Let The Product Or Service Speak

The Hidden Persuader posted this Neil Frenchism last week.

“The answer to making an ad is always in the product, if you look for it. Our task is not just to find that answer though – it’s to make the answer relevant to someone who, at present, doesn’t give a shit about it. So first I look at the product and deconstruct it … what Robin Wight used to call ‘interrogating it until it confesses to its strenghts’.”

Perhaps French and I are old-fashioned, if not old, but I agree wholeheartedly with his assessment. My favorite works always reveals a product attribute in some new way I wouldn’t have considered.
For instance, Starbucks bottled frappuccino drinks are currently supported by a spot where a woman walks through her office place while burdensome objects magically attach themselves to her as she progresses toward the kitchen. The product benefit here is that Starbucks can help—if only temporarily—remove stress from your day. It’s a memorable and modern take on the time-honored coffee break.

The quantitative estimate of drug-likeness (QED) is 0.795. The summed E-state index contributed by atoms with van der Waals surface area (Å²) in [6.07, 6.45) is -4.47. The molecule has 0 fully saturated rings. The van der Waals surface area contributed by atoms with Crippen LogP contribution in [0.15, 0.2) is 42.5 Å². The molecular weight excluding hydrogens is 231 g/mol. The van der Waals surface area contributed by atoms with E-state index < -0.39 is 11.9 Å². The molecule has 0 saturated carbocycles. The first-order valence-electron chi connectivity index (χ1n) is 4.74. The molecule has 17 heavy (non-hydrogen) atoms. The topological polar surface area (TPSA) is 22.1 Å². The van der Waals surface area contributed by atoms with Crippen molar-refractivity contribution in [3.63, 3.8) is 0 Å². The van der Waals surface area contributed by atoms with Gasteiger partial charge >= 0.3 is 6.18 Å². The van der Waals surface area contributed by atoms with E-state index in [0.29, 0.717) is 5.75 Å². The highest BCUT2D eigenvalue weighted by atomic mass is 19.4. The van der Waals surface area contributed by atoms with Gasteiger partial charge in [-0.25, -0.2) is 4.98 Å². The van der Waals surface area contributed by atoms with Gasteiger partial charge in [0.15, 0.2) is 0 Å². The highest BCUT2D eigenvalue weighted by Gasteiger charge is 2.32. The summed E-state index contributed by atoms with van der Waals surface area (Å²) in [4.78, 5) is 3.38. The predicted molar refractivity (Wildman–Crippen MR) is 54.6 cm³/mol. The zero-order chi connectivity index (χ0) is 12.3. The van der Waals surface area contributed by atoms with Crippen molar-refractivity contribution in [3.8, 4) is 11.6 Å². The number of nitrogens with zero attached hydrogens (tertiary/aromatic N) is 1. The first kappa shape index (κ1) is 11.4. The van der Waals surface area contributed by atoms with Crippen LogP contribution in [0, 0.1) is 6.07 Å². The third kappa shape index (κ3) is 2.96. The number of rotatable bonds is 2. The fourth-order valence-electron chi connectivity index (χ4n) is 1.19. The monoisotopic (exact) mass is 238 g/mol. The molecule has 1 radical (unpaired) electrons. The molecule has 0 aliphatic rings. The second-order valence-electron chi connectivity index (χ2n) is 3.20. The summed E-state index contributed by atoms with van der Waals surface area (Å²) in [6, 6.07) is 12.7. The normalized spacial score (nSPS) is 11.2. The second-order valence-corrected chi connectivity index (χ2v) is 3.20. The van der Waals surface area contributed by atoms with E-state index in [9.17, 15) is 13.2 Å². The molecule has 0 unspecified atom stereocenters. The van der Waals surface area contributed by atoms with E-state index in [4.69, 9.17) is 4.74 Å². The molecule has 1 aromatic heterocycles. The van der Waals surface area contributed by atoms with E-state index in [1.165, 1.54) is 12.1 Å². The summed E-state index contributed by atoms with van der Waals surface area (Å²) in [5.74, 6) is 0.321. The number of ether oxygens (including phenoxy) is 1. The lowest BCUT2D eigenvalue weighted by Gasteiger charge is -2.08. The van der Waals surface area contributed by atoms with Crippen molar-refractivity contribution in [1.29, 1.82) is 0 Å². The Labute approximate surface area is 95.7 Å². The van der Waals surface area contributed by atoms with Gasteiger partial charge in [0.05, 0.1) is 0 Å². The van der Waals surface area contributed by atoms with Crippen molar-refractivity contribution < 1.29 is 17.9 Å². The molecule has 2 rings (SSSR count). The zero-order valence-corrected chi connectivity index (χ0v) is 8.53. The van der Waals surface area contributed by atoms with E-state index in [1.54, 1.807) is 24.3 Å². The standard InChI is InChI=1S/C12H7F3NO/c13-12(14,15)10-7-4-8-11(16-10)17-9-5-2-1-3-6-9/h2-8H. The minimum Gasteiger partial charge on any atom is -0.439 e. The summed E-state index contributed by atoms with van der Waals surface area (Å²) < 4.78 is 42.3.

Burger King’s advertainment angle, care of CP+B, takes another approach—one that has nothing to do with BK’s inherent advantages over McDonald’s and Wendy’s. I’d love to see the Coconut Grovesters come up with a refreshing spin on flame-broiled. Mr. French might enjoy that, as well.



About David Burn

I wrote my first ad for a political candidate when I was 17 years old. She won her race and I felt the seductive power of advertising for the first time. Today—after working for seven agencies in five states—I am head of brand strategy and creative at Bonehook in Portland, Oregon.